This was a story I first read when I was 14 and instantly became my favorite book. I used to read it at least once a year as a teenager. Although I hadn't heard the story in several years I continued to champion it as my all-time favorite book. After coming back to it this year thanks to Audible, I still stand firm in my belief. Watership Down by Richard Adams is an amazing story and Ralph Cosham's execution is flawless.
I bought this book because of all the great reviews. For the first hour and a half I was wondering when the "great" was going to kick in. After about two hours I started to enjoy the book and it continued to get better. I ended up giving it a five and really did enjoy it.
I have been waiting for an unabridged audiobook to be made for such a long long time. I have a battered old hard copy much loved and an ancient abridged version that cut out all the adventures of El-ahrairah (so you could hardly call it Watership Down)
This is without a doubt my favorite book. I could read it over and over again and It just increases in loveliness. I hope this audiobook helps others discover a literary treasure that so many of us already hold so dear.
If you like this book be sure to look up the animated film which is a bit dated but still does the story full justice.
This has been a favorite book for many years, but I never seemed to get around to listening.
Ralph Cosham is really outstanding. As an example, when he's reading the part of the dog, Rowsby Woof, he uses a sharp speech pattern that almost sounds like short, sharp barks. And a perfect Scandinavian accent for the seagull, Kehaar. I'm sad that I took so long to finally listen to this old favorite, and I'm sorry that it's over. It will definitely be a favorite re-listen.
I will listen to NO boring book. Old Fav's,Card, King , Hobb. New Fav's, Hill, Scalzi, Sawyer, Interested in Lansdale, Crouch, Konrath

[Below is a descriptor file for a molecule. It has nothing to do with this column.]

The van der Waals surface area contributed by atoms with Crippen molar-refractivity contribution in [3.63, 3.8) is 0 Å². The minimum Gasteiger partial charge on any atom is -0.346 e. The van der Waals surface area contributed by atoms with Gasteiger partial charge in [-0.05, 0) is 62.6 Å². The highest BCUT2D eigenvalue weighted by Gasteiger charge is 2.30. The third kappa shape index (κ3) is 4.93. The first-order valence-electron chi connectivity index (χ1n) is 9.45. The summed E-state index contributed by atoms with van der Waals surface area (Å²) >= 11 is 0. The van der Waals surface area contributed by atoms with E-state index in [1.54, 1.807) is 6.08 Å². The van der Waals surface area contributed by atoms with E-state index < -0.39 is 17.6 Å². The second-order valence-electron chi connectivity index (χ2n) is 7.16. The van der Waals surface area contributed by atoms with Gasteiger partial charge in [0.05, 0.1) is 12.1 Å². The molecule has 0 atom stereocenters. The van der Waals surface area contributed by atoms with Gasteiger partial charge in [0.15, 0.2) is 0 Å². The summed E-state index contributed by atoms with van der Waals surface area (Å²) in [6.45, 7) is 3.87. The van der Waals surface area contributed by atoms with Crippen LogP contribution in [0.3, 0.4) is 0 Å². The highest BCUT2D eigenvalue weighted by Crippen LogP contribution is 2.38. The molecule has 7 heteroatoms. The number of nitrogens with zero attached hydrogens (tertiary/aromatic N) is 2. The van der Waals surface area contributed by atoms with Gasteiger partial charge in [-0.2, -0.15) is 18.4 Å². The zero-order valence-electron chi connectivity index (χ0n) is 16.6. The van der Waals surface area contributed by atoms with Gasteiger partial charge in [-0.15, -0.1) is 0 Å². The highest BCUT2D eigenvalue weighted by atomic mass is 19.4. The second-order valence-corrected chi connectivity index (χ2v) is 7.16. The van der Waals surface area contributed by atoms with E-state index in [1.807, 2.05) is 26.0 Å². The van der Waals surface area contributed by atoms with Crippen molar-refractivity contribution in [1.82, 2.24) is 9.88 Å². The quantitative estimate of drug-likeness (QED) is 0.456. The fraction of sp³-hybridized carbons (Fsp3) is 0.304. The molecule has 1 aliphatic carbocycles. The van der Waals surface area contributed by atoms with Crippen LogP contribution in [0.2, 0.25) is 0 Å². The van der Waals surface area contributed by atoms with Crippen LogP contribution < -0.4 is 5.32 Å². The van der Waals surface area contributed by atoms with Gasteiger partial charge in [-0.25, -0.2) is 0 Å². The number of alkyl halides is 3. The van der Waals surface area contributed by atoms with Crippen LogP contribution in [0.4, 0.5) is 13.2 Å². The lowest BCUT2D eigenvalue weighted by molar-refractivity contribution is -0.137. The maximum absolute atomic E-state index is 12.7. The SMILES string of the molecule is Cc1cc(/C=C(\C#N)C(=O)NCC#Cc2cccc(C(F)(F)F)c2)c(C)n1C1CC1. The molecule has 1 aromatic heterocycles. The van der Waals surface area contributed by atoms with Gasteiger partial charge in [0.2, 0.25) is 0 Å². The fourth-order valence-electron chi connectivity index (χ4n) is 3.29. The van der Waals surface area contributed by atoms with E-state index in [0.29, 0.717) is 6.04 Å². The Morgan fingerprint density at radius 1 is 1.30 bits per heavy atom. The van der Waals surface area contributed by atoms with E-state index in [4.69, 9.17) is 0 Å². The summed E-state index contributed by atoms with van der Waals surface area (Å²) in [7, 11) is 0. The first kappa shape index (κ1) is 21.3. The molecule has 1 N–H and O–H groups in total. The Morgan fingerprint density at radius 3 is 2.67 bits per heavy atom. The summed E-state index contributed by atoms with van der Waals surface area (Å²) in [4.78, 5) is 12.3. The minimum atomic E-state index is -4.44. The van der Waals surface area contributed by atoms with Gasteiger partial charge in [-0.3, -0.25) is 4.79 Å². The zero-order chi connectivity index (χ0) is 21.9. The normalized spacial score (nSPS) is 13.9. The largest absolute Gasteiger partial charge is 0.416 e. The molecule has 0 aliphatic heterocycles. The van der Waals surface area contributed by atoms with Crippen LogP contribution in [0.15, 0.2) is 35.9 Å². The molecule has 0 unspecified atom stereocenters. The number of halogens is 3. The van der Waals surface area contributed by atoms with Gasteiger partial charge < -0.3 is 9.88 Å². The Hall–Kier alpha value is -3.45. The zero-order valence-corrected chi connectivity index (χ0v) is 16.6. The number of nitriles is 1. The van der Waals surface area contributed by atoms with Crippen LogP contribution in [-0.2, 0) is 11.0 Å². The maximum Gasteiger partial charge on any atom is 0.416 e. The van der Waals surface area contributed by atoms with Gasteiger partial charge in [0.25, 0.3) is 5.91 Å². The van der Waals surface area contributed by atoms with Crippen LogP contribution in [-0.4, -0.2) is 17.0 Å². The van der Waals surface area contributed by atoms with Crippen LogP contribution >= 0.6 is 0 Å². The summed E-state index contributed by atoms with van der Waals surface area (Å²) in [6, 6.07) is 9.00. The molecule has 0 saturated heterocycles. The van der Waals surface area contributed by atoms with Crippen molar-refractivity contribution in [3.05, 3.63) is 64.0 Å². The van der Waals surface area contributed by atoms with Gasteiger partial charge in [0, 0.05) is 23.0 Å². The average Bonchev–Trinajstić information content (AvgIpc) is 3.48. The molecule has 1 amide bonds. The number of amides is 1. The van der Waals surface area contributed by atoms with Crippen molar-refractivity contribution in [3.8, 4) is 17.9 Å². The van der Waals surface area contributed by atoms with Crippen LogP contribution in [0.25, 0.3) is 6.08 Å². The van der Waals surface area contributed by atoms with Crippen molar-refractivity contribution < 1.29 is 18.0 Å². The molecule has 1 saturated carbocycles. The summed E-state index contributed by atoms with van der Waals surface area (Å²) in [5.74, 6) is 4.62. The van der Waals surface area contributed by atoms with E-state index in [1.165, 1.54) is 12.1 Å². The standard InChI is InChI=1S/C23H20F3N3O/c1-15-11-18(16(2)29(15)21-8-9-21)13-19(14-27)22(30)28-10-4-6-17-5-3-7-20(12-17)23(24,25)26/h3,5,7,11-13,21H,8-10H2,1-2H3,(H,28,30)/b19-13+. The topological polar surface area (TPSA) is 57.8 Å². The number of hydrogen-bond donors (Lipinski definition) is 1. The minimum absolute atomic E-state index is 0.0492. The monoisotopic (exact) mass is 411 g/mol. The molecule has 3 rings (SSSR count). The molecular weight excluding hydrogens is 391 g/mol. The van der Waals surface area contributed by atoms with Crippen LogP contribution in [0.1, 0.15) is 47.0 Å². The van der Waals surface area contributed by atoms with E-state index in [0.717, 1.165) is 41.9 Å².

Like everyone else, I first read this in the 70's. It was required reading in my English Class in college. My memories of it, were that it was an excellent book, six stars. I felt like I was one of the rabbits and I loved the book.
With this audible version, and with it over 30 years later, I have to wonder about my water colored memories, could it be it was all so simple then or did time rewrite every line. Then I was young, I was not as well read, matter of fact I did not like to read in High School.
I enjoyed the book the second time around, but no where near as much as I did 30 years ago. This is a good audio version, so I don't know if it is better to read the book or listen. Most likely I am more critical when I read now. This is a very intelligent book and is not a children's book, anymore then Bullwinkle and Rocky was a children's cartoon. I think a child would greatly enjoy the book, but not totally understand all that is going on and an adult will enjoy the book, understanding the more adult themes of the book. You have to shut out the more critical part of your mind and just enjoy.
Hazel is a great leader and a make love, not war type rabbit. I had problems with Big Wig and war like rabbits who fight cats. That was a little hard to swallow the second time around. Doe's are good for one thing and one thing only and sometimes they are not even good at that. A modern women could have problems with that message.
I recommend the book, but suggest you don't over analysis.
a classic tale, enjoyable for kids and adults. This is one of those books that u read as a kid and then go back to every 10 years or so because it such a good story. All I really wanted to comment on is the performance. Frith in a pond! It was great.
THANK YOU! THANK YOU! THANK YOU! I have been trying to locate an unabridged recorded copy of this book forever. Thanks for listening and getting it!!! Great Birthday Present! General Woundwort Lives!